Whistleblowers play an important role in society, helping to protect everything from the integrity of our financial system to the safety of our workplaces and the quality of our healthcare. But, wrongdoers have a powerful incentive to discourage whistleblowers, and are often in a position to do them harm. So, it’s no surprise that both the U.S. Congress and the California legislature have enacted laws that protect whistleblowers from retaliation.

The protections available vary depending on the industry in question and other factors, so it’s a good idea for someone considering whistleblowing activity to educate himself or herself in advance. The information in this post is a good starting point, but there’s no substitute for the advice of an experienced California employment lawyer.

What is a Whistleblower? 

In general terms, a whistleblower is an insider who reports unethical, illegal, or dangerous activity on the part of an employer. Some of the highest profile and best known whistleblower cases involve government employees, including Edward Snowden and the currently anonymous whistleblower who reported on Donald Trump’s conversation with the president of Ukraine. But, whistleblowing happens across a wide range of industries. 

Whistleblowers have turned a spotlight on the unscrupulous behavior of banks and mortgage services that led to the nationwide foreclosure crisis, revealed massive Medicare and insurance fraud in healthcare facilities, and exposed potentially dangerous off-label marketing by pharmaceutical companies–just to name a few examples. 

Whistleblower Protections in the Law

There are two types of statutes that protect whistleblowers: broader statutes that include a protection for whistleblowers who report violations of the statute, and statutes specifically enacted to protect a larger class of whistleblowers. 

Some of the most significant state and federal whistleblower protections include: 

  • §1102.5 of the California Labor Code, which broadly prohibits retaliation against an employee who has reasonable cause to believe that he or she has information regarding violation of state or federal law or non-compliance with a local, state, or federal regulation and:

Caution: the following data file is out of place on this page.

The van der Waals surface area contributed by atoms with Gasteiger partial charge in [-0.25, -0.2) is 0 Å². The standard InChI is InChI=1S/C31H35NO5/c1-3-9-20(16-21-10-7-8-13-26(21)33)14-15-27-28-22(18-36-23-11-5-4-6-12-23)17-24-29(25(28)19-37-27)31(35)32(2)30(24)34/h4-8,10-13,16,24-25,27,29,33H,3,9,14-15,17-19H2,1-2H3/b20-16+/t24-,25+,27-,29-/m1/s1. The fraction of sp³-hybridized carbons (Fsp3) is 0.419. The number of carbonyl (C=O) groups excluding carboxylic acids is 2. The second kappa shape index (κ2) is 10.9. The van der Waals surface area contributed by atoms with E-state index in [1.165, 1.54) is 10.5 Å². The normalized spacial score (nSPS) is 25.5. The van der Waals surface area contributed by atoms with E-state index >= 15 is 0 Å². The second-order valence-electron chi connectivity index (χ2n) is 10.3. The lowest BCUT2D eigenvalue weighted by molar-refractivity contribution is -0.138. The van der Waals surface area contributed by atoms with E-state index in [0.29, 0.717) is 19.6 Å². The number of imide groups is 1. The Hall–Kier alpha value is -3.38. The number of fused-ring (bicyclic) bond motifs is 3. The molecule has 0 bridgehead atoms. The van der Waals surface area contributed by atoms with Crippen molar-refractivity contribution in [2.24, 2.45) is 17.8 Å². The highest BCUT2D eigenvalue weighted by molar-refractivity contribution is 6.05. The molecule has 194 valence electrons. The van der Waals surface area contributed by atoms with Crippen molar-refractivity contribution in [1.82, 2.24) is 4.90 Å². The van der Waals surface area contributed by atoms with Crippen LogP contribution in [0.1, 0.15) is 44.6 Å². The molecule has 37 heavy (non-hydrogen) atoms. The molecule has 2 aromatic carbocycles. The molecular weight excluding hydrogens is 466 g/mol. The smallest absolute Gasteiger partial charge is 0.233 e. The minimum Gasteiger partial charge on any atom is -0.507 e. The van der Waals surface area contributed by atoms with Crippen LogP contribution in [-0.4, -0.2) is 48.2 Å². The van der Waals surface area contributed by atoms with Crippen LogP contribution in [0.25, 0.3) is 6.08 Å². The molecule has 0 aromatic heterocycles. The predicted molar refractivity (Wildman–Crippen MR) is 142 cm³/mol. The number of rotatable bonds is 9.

• Disclosed or is believed to have disclosed that information to certain government agencies
    • Disclosed or is believed to have disclosed that information to those with authority over the employee or authority to investigate, discover, or correct the employer’s violation or non-compliance
    • Provided information to or testified before any public body conducting an investigation, hearing or inquiry

This provision is the broadest and most significant whistleblower protection for California employees. 

  • The federal Whistleblower Protection Act, which prohibits anyone with authority over personnel actions from retaliating against employees and applicants of the federal government or its contractors who:
    • Disclose information they reasonably believe evidences a violation of any law, rule or regulation, or
    • Disclose information they reasonably believe evidences gross mismanagement, waste, abuse of authority or substantial and specific danger to public health or safety

However, this protection does not apply if disclosure is prohibited by law or by Executive Order in the interest of national defense or the conduct of foreign affairs. 

  • The California Whistleblower Protection Act, which provides a civil cause of action against anyone who threatens or retaliates against a state employee for making a protected disclosure. 
  • The federal Sarbanes-Oxley Act, which establishes extensive financial regulations and auditing requirements for publicly traded companies. Under the Act, employers whose securities must be registered under federal securities law are prohibited from firing or otherwise retaliating or discriminating against an employee who reports conduct he or she reasonably believes violates federal securities, mail fraud, wire fraud or bank fraud laws. Employees who assist in an SEC investigation are also protected.